Kid Koala “Space Cadet Headphone Experience”
Irondale Center; Brooklyn, NY
It is unclear if the show has started yet. The audience wanders a U-shaped balcony full of carnival games (“Turn your face into an asteroid and win!”) and articles of interest (sculptures of plants from a fictional planet). The walls are lined with covers of old science fiction records with names like Bobby and Betty go to the Moon and etchings from Space Cadet, the graphic novel/album around which this “immersive experience” is centered. Beneath the balcony lies an auditorium, its floor lined with rows of white mats and tubular, white cushions.
Kid Koala is walking around the balcony and speaking to concert-goers about the gathered oddities. He tells me the new Deltron 3030 album (due out in June) is all done save for one chorus, and that “it murders the first one!” He emerges elsewhere on the balcony and introduces his opener, Terrance Bernard, who plays three songs in the far corner while I listen and frost a cookie at the Cookie Station.
We funnel down two stairwells into the auditorium and are each handed a pair of wireless headphones before finding our seats and space pods (cushions). Music can be heard in the hall, but Kid Koala speaks and his voice is only audible in headphones. It is a strange sensation. Koala begins his first song, close-ups of his hands projected on three screens behind him.
Koala’s technique is subtle and nonabrasive, uncommon in the world of turntablists. It would be easy to forget — were it not for the multi-angle closeups — how much energy and precision go into producing these otherworldly sounds. His sound engineer, Vid Cousins, works in tandem, and the product can now only be heard through the headphones. Removing the headphones for a moment produces, oddly, a more isolating feeling than wearing them: sitting alone in a large, quiet room.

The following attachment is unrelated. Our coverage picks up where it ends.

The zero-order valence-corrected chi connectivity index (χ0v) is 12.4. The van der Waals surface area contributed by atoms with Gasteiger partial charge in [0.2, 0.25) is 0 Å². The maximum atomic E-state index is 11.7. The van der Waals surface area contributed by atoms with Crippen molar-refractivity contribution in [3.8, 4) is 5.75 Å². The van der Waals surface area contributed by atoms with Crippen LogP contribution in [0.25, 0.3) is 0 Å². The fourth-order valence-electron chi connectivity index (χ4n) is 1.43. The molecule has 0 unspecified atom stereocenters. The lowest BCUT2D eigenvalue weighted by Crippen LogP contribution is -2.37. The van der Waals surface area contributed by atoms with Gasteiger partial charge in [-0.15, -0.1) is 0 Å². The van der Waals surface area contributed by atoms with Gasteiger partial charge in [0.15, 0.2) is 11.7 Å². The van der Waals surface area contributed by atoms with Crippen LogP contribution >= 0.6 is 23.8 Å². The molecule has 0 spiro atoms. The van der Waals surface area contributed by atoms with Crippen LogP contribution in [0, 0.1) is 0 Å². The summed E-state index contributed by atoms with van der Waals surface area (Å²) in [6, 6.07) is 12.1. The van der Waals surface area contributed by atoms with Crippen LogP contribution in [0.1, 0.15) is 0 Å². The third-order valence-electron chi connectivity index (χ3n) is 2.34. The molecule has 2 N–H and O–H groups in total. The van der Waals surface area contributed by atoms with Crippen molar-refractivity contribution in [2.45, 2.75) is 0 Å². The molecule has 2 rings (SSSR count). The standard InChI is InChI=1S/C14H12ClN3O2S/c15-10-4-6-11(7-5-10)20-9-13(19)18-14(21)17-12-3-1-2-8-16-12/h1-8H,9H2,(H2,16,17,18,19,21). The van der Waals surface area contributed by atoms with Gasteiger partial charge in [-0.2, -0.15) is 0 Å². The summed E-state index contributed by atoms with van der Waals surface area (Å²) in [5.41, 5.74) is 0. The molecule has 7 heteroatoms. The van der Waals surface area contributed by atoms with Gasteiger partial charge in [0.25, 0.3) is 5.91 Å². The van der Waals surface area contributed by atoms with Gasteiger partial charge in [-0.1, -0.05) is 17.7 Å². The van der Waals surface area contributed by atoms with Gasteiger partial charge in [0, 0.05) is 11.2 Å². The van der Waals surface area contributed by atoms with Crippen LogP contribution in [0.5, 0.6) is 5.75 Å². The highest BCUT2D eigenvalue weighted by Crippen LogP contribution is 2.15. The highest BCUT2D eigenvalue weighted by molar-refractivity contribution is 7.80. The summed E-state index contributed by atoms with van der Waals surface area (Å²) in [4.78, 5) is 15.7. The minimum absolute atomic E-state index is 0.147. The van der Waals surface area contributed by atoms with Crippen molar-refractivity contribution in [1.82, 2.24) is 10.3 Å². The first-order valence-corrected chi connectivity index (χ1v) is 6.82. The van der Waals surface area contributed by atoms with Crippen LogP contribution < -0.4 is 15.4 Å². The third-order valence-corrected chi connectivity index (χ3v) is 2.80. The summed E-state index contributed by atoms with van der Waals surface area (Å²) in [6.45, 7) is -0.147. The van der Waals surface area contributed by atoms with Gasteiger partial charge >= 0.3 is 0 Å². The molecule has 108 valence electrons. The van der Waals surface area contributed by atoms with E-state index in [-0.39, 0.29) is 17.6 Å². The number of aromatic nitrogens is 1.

One song is accompanied by images from Space Cadet, but the concept is soon abandoned in favor of an experience far more varied. Koala plays songs from his upcoming 12-Bit Blues album, his popular, eerie rendition of “Moon River,” and music from children’s TV show Yo Gabba Gabba! (while dressed in a Koala suit, leading the audience in a dance). He jokes around between songs and talks about the book: It’s a sad, sweet tale about a robot whose daughter leaves for space. There are no words, he tells us, so he felt like he needed to add songs so people wouldn’t feel ripped off.
Between songs, he asks for audience volunteers; some ring bells or spin long, plastic howling tubes, others engage in a thumb war projected in enormous triplicate, and we all cheer along with an animated dance battle. He thanks the audience for its support, and asks offhandedly if we’re as jaded about the typical live-music formula as he is. But as soon as another song begins, the intensity and focus of the headphones experience returns, and we are all sitting in a silent room, listening intently. It is unclear when exactly the show started, but we know we are part of it now.
01. Moving On (officially untitled collaboration w/Damon Albarn, Dan the Automator)
02. Space Cadet Theme
04. Music Box with Margot
05. Mosquito Blues
06. Song from Yo Gabba Gabba! Live!
07. Moon River
08. Speed of Light (from Space Cadet)
09. 11-Bit Blues
10. 3-Bit Blues
- Technics 1200
- Vestax QFO
- Rane Empath Mixer
- Yamaha SU-10
- FX quad panner